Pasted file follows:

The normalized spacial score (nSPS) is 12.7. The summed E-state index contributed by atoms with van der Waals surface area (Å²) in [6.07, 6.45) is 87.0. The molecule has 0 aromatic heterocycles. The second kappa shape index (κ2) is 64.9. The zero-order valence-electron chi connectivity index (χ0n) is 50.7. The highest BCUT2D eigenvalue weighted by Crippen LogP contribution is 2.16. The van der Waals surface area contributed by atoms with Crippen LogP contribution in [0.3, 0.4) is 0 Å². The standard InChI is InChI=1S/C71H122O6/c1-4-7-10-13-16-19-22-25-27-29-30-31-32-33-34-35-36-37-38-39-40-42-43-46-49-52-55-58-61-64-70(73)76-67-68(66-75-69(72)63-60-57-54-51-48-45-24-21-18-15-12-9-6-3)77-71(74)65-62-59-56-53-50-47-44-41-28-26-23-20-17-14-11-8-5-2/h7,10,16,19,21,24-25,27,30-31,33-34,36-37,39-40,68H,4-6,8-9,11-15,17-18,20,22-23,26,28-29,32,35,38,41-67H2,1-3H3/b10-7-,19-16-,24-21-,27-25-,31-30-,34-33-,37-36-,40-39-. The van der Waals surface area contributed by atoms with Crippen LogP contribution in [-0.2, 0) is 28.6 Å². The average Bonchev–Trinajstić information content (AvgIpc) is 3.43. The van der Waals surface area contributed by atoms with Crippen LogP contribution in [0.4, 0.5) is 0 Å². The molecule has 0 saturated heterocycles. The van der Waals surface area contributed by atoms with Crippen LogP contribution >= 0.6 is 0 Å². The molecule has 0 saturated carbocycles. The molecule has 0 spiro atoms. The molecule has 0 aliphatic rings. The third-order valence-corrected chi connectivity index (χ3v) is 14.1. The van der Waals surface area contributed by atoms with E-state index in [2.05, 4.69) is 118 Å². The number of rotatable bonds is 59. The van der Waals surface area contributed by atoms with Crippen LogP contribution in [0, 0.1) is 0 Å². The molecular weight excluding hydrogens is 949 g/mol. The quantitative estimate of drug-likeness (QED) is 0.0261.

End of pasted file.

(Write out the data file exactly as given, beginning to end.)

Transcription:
The normalized spacial score (nSPS) is 12.7. The summed E-state index contributed by atoms with van der Waals surface area (Å²) in [6.07, 6.45) is 87.0. The molecule has 0 aromatic heterocycles. The second kappa shape index (κ2) is 64.9. The zero-order valence-electron chi connectivity index (χ0n) is 50.7. The highest BCUT2D eigenvalue weighted by Crippen LogP contribution is 2.16. The van der Waals surface area contributed by atoms with Crippen LogP contribution in [0.3, 0.4) is 0 Å². The standard InChI is InChI=1S/C71H122O6/c1-4-7-10-13-16-19-22-25-27-29-30-31-32-33-34-35-36-37-38-39-40-42-43-46-49-52-55-58-61-64-70(73)76-67-68(66-75-69(72)63-60-57-54-51-48-45-24-21-18-15-12-9-6-3)77-71(74)65-62-59-56-53-50-47-44-41-28-26-23-20-17-14-11-8-5-2/h7,10,16,19,21,24-25,27,30-31,33-34,36-37,39-40,68H,4-6,8-9,11-15,17-18,20,22-23,26,28-29,32,35,38,41-67H2,1-3H3/b10-7-,19-16-,24-21-,27-25-,31-30-,34-33-,37-36-,40-39-. The van der Waals surface area contributed by atoms with Crippen LogP contribution in [-0.2, 0) is 28.6 Å². The average Bonchev–Trinajstić information content (AvgIpc) is 3.43. The van der Waals surface area contributed by atoms with Crippen LogP contribution in [0.4, 0.5) is 0 Å². The molecule has 0 saturated heterocycles. The van der Waals surface area contributed by atoms with Crippen LogP contribution >= 0.6 is 0 Å². The molecule has 0 saturated carbocycles. The molecule has 0 spiro atoms. The molecule has 0 aliphatic rings. The third-order valence-corrected chi connectivity index (χ3v) is 14.1. The van der Waals surface area contributed by atoms with E-state index in [2.05, 4.69) is 118 Å². The number of rotatable bonds is 59. The van der Waals surface area contributed by atoms with Crippen LogP contribution in [0, 0.1) is 0 Å². The molecular weight excluding hydrogens is 949 g/mol. The quantitative estimate of drug-likeness (QED) is 0.0261.